Sign of the times: Companies easing the path to parenthood for both parents
Recognising that juggling work and a new baby tests even the best organised parents, the company is aiming to ease the path to parenthood by topping up maternity leave with 16 weeks paid leave for fathers and second parents. Photograph: pixdeluxe/Getty Images
It’s a sign of the times at software company, Zendesk. Its Irish workforce is getting older and the patter of little feet is growing louder as the number of new parents at the company rises.
Recognising that juggling work and a new baby tests even the best organised parents, the company is aiming to ease the path to parenthood by topping up maternity leave with 16 weeks paid leave for fathers and second parents.
Zendesk is keen that as many people as possible avail of the scheme and Sarah Manning, the company’s EMEA HR director, emphasises that they can do so without fear of jeopardising their career.
“The message that it’s OK to take this time is coming from the top as even the most senior leaders in the company have done so,” she says. “We’re a very pro-family company and want to do our bit to alleviate the bias that exists towards women being the main caregivers.
“We also think it’s a good thing from an empathy perspective for men to experience what it’s like to step out of the world of work for four months, to be at home all day and then see how daunting it can feel re-entering the workforce.”
Insurance company Aviva introduced a similar scheme two years ago and, so far, 30 people have made use of it. Its scheme provides up to 42 weeks of parental leave, comprising 18 weeks on full pay and the balance unpaid, and it’s applicable to both birth and adoptive parents.
“The take up has been across the board and this includes senior managers reporting to the CEO, so it is very much a case of this being seen as an acceptable thing to do,” says Shaun McDonald, chief people officer. “Those that have taken the leave have described the experience of being at home with their new babies as life changing.”
Asked how Zendesk copes when a new parent steps out of their role for four months, Manning says that because it’s something the company encourages, it builds the logistics involved into its human resources planning.
“Very often someone looking for a career move will take it on as a project for four months,” she says. “They get the opportunity to step up and try the role and this helps us and them to see what their next career move might be. It’s good for their credibility and their experience.
“Most people who take the leave return to the same role when they come back. We provide the same job protection as if it were a statutory protected leave.”
Zendesk has been in Dublin since 2012 when it opened its doors with just two engineers. Today, it employs 432 people of more than 30 nationalities and Dublin is the company’s EMEA headquarters and a global hub for product development.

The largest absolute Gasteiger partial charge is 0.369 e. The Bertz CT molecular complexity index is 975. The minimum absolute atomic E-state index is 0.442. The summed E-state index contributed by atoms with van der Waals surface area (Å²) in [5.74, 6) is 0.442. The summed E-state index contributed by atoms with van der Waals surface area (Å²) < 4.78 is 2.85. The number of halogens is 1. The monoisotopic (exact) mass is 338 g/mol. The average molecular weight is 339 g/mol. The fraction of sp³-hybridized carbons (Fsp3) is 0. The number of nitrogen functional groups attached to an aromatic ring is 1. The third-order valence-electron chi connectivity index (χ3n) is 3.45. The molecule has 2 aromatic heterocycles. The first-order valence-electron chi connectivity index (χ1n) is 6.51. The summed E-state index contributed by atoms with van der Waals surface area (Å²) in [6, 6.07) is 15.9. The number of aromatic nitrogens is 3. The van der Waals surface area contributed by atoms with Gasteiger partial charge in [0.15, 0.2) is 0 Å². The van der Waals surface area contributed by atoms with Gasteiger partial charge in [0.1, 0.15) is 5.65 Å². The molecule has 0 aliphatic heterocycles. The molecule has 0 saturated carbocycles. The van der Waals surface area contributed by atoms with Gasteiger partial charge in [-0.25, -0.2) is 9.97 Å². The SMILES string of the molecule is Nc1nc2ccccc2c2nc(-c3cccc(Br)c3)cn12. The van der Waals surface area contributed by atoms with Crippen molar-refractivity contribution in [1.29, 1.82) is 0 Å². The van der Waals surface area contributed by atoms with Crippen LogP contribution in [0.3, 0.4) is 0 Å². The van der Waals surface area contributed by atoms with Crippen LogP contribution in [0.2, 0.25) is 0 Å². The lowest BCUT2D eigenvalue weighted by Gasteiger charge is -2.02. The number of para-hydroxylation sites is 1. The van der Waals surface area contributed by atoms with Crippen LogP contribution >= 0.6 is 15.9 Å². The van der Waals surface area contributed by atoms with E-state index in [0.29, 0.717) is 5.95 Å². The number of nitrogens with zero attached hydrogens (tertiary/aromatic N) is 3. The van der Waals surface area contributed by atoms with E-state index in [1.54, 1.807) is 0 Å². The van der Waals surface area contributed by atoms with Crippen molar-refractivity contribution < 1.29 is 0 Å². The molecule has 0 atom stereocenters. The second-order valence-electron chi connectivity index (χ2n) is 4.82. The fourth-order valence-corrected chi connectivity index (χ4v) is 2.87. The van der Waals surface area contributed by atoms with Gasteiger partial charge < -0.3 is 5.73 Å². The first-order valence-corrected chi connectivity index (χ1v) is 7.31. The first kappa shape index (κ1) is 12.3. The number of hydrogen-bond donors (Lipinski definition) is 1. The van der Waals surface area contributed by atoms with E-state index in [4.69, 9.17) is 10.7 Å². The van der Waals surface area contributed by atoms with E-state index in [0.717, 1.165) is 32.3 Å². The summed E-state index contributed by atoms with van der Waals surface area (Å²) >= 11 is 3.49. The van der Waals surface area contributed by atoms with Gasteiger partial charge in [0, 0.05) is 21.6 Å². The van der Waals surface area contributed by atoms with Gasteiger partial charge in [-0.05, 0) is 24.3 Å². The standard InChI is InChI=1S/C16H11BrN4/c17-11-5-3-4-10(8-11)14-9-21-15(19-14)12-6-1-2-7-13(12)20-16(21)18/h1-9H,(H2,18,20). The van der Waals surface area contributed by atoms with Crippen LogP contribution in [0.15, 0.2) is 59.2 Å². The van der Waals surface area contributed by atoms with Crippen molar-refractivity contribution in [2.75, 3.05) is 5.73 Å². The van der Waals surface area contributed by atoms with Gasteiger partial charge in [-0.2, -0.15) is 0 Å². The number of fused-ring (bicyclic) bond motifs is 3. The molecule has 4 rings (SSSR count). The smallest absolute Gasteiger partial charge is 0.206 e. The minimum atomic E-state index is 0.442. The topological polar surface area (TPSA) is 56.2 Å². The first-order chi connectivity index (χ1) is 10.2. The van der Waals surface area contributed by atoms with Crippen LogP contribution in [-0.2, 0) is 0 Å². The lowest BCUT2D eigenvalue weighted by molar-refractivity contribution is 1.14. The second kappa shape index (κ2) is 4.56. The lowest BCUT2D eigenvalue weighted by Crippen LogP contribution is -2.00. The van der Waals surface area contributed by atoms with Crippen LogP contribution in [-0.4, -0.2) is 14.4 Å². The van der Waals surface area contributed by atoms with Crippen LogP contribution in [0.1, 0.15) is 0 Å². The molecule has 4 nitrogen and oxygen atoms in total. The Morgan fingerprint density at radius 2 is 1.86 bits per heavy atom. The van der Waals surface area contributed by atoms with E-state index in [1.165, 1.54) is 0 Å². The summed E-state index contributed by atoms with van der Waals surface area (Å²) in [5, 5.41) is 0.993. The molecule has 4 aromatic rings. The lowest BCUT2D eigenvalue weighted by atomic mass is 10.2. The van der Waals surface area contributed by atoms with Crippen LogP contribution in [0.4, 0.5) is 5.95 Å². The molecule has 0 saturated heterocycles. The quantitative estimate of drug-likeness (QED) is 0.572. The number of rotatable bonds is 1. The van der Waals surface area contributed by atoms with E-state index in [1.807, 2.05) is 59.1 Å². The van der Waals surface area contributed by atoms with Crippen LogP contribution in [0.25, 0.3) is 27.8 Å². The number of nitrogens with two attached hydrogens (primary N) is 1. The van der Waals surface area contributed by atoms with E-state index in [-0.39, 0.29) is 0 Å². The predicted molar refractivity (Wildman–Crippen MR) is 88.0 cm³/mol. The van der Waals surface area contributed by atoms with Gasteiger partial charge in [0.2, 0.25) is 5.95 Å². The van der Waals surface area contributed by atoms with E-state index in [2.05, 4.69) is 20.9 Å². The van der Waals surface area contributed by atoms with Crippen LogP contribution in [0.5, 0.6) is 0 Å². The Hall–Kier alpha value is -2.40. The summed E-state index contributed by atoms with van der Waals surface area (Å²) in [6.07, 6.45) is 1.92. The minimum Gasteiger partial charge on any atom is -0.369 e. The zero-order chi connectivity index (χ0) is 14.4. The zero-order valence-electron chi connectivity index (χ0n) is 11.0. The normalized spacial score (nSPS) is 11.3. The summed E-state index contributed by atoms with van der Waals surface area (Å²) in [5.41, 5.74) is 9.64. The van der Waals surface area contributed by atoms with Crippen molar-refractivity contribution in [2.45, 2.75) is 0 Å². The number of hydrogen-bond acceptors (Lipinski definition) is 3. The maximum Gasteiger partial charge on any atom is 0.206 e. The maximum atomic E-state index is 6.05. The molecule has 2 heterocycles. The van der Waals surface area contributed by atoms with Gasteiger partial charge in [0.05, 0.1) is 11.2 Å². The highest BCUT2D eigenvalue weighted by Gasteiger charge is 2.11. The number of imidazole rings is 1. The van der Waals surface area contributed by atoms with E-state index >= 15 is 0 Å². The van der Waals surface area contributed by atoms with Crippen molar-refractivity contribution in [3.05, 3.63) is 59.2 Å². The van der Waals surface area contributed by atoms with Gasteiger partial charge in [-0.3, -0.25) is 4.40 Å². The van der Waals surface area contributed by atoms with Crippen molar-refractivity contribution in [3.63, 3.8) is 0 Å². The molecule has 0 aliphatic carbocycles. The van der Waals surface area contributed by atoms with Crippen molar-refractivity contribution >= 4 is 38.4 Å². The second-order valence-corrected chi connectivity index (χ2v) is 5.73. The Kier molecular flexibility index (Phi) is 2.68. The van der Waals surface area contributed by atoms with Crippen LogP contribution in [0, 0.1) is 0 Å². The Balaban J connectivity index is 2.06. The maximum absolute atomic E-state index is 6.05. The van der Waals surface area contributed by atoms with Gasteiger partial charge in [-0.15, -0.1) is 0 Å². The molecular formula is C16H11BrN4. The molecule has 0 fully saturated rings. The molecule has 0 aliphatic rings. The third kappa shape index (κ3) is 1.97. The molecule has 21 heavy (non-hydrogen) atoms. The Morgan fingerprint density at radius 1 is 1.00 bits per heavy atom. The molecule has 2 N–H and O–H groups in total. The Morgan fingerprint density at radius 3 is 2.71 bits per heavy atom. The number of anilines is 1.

Software development in general is a very male dominated area and it’s the same at Zendesk where women only make up 18 per cent of its technical teams.
The company has launched a number of female friendly initiatives to help support women and shift the balance. At a practical level, it uses AI to remove gender-bias from recruitment ads and it is committed to an annual gender pay parity audit.
It also provides mentoring to help women with their career development and, recognising that new mothers face particular challenges if they are still breast feeding when they return to work, the company has set up a dedicated mother’s room where they can express milk in privacy. The company also backs The Village, an online support network for employees who are parents or caregivers where they offer each other help and advice.
Aviva recently turned its employee support spotlight on its male employees (around 47 per cent of its total workforce of 1,530) with an event aimed primarily, but not exclusively, at them. It saw rugby legend Tommy Bowe participate in a Q&A focused on gender balance and wellness.
“We were discussing matters such as challenging gender stereotypes at home with your children, being an active father, balancing being a Dad with working, paternity leave and supporting the partner in your life to help them achieve their career objectives,” McDonald says. “In terms of wellness, it was around mental health issues including suicide risk and being health aware, particularly of certain male cancers.
“Tommy is a highly respected individual and we believe that having him talk openly about these topics will make it easier to create an environment where men can talk more easily rather than feeling they always have to be resilient and tough it out.”
Aviva has an online support portal that employees can access 24/7 and McDonald says male employees are more likely to use the mental health tool on this for help if they’re feeling under pressure rather than speaking to someone. “The privacy aspect seems to be important for men and we respect that,” he says.
Aviva says it offers special support to employees undergoing gender transition and McDonald says the company’s aim is to “have a workplace where everyone can feel safe and supported”.
The company tries to encourage a good work life balance and offers flexible working hours and working from home and from different sites to avoid long commutes. It also encourages employees to take mental breaks during their working day and get physically active by going to the onsite gym or joining an activity group at lunch time.